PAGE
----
The American Federation of Government Employees also said they oppose a plan to delay the Defense Department’s return to one-year probationary periods for new employees.
The nation’s largest federal employee union on Thursday asked lawmakers negotiating over the annual defense policy bill to support language reforming the Transportation Security Administration’s workforce policies and to block a provision that would delay the end of the Defense Department’s two-year probationary period for new employees.
The National Defense Authorization Act’s status as a must-pass annual bill means it is often a vehicle used to pass legislation that affects federal workers across government. In recent years, it was used to approve—and later fix a mistake in—paid parental leave for the federal workforce, among other policy changes.
The House version of the fiscal 2023 NDAA, which passed last month, included language barring future presidents from unilaterally reviving efforts to reclassify federal jobs outside of the competitive service, like the Trump administration’s abortive effort to create a new Schedule F for employees in policy-related positions, as well as the text of a bill applying Title 5 of the U.S. Code to TSA’s workforce, providing them full civil service protections.
For years, the agency has suffered from low morale and retention, and employees there are paid significantly lower than their counterparts elsewhere in government. They also have abridged collective bargaining rights.
In a letter to the leadership of the Senate and House Armed Services committees, the American Federation of Government Employees urged the lawmakers to retain the provision reforming TSA’s workforce policies as they negotiate the final version of the bill this fall. The Senate version of the bill (S. 4543), introduced last month, currently does not include the text of the Rights of the TSA Workforce Act in its latest public draft.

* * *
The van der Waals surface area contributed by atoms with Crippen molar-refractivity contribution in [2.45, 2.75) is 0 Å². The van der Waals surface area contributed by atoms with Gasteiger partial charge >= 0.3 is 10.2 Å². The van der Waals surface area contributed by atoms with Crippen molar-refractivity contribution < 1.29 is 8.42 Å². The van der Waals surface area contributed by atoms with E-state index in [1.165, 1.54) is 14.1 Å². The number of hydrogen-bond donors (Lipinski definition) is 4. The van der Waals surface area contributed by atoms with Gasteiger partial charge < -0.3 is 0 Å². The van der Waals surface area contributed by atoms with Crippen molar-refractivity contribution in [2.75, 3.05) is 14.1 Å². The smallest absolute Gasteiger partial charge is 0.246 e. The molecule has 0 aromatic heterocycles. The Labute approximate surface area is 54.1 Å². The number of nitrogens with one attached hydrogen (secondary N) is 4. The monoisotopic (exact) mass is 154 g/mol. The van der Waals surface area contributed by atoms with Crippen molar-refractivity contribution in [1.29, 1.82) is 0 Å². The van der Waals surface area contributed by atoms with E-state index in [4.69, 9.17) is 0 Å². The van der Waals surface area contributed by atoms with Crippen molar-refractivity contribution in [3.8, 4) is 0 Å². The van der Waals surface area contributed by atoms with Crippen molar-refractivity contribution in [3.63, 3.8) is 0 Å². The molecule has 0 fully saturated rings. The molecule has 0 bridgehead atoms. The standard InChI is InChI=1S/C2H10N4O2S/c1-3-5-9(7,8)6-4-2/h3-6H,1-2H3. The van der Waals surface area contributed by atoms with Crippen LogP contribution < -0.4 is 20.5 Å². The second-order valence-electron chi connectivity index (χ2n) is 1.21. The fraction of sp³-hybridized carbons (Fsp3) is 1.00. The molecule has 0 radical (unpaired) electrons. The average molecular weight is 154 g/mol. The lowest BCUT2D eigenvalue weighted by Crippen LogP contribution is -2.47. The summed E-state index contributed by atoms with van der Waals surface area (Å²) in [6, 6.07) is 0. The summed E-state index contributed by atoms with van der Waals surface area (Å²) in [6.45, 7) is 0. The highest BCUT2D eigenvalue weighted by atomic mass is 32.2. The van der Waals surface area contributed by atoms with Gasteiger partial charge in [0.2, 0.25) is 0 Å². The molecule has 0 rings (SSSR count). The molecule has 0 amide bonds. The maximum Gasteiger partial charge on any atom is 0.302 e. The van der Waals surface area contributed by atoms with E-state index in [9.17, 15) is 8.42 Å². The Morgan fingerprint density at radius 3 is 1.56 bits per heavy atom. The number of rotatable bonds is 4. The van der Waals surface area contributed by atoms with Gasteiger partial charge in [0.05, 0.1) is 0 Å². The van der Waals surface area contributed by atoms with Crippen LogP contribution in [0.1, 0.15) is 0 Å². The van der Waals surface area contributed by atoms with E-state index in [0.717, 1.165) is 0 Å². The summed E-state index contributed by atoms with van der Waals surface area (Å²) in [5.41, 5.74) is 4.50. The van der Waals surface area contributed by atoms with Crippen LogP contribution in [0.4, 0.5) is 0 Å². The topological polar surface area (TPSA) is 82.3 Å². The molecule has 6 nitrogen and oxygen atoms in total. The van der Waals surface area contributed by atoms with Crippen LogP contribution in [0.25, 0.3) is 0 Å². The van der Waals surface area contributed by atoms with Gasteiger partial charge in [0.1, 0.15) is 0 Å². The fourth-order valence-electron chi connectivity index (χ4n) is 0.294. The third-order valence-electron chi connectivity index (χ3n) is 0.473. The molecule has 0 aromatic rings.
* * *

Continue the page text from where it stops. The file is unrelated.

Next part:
“The TSA workforce is among our first lines of homeland defense, and recruitment and retention of a quality workforce is greatly enhanced by affording this workforce the same Title 5 personnel rights as the federal government and most of the workforce in the Department of Defense,” wrote Daniel Horowitz, AFGE’s deputy director of legislation. “This is a bipartisan bill that reflects TSA input.”
Horowitz noted that in addition to lower starting salaries, transportation security officers take much longer to advance through a pay band than most other federal employees—while advancing to the top step of a pay grade in the General Schedule takes 18 years, the same ascent through a TSA pay band takes 30 years.
AFGE also urged lawmakers to get rid of a Senate provision that would delay the end of the Defense Department’s two-year probationary period for new hires. Originally enacted as part of the fiscal 2022 NDAA last December, the reversion to a one-year period before which new Pentagon employees obtain full civil service protections was scheduled to go in effect on Dec. 31, but that was contingent on a report from the Defense Department that officials failed to submit.
“We understand that the pretext being used to reverse what was agreed to in last year’s conference negotiations is the failure of the undersecretary of defense [for] personnel and readiness to provide the required report to Congress,” the union wrote. “Rather than withholding funds from [the agency] similar to what the ]Senate Armed Services Committee] has done in other areas of their markup for delinquent reports, this provision simply rewards and incentivizes continued delays in reporting for those elements of the [agency] who want to retain the two-year probationary period out of administrative convenience and lassitude.”